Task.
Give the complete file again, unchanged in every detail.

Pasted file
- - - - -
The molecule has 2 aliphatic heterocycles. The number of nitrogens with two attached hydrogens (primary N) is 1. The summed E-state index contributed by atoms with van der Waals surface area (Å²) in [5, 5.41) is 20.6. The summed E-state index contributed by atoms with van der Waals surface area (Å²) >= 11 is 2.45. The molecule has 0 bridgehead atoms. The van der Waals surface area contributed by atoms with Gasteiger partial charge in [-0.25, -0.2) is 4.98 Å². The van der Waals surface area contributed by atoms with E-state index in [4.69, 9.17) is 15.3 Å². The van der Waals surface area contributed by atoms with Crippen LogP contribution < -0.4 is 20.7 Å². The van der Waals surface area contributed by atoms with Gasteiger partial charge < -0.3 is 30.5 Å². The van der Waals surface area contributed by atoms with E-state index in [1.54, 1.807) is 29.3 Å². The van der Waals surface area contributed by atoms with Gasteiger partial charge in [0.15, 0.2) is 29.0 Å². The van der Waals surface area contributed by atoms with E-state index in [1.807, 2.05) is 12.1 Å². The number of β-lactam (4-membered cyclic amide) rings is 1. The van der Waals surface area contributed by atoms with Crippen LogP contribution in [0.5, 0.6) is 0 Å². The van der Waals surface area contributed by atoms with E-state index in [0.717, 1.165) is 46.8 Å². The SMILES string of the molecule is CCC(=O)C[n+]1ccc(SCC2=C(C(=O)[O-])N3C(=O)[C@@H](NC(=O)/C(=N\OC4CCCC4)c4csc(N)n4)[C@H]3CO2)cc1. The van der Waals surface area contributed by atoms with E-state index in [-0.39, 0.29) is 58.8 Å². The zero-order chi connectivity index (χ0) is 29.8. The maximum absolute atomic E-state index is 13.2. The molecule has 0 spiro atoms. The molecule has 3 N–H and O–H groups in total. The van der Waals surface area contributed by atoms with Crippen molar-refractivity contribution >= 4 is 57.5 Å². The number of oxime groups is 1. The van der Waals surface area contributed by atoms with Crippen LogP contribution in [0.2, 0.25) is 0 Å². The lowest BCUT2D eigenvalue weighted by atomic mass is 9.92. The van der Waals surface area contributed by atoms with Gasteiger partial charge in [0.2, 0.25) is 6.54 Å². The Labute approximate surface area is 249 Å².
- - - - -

The molecule has 2 aliphatic heterocycles. The number of nitrogens with two attached hydrogens (primary N) is 1. The summed E-state index contributed by atoms with van der Waals surface area (Å²) in [5, 5.41) is 20.6. The summed E-state index contributed by atoms with van der Waals surface area (Å²) >= 11 is 2.45. The molecule has 0 bridgehead atoms. The van der Waals surface area contributed by atoms with Gasteiger partial charge in [-0.25, -0.2) is 4.98 Å². The van der Waals surface area contributed by atoms with E-state index in [4.69, 9.17) is 15.3 Å². The van der Waals surface area contributed by atoms with Crippen LogP contribution < -0.4 is 20.7 Å². The van der Waals surface area contributed by atoms with Gasteiger partial charge < -0.3 is 30.5 Å². The van der Waals surface area contributed by atoms with E-state index in [1.54, 1.807) is 29.3 Å². The van der Waals surface area contributed by atoms with Gasteiger partial charge in [0.15, 0.2) is 29.0 Å². The van der Waals surface area contributed by atoms with E-state index in [1.807, 2.05) is 12.1 Å². The number of β-lactam (4-membered cyclic amide) rings is 1. The van der Waals surface area contributed by atoms with Crippen LogP contribution in [0.5, 0.6) is 0 Å². The van der Waals surface area contributed by atoms with E-state index in [0.717, 1.165) is 46.8 Å². The SMILES string of the molecule is CCC(=O)C[n+]1ccc(SCC2=C(C(=O)[O-])N3C(=O)[C@@H](NC(=O)/C(=N\OC4CCCC4)c4csc(N)n4)[C@H]3CO2)cc1. The van der Waals surface area contributed by atoms with E-state index in [-0.39, 0.29) is 58.8 Å². The zero-order chi connectivity index (χ0) is 29.8. The maximum absolute atomic E-state index is 13.2. The molecule has 0 spiro atoms. The molecule has 3 N–H and O–H groups in total. The van der Waals surface area contributed by atoms with Crippen molar-refractivity contribution >= 4 is 57.5 Å². The number of oxime groups is 1. The van der Waals surface area contributed by atoms with Crippen LogP contribution in [0.2, 0.25) is 0 Å². The lowest BCUT2D eigenvalue weighted by atomic mass is 9.92. The van der Waals surface area contributed by atoms with Gasteiger partial charge in [0.2, 0.25) is 6.54 Å². The Labute approximate surface area is 249 Å².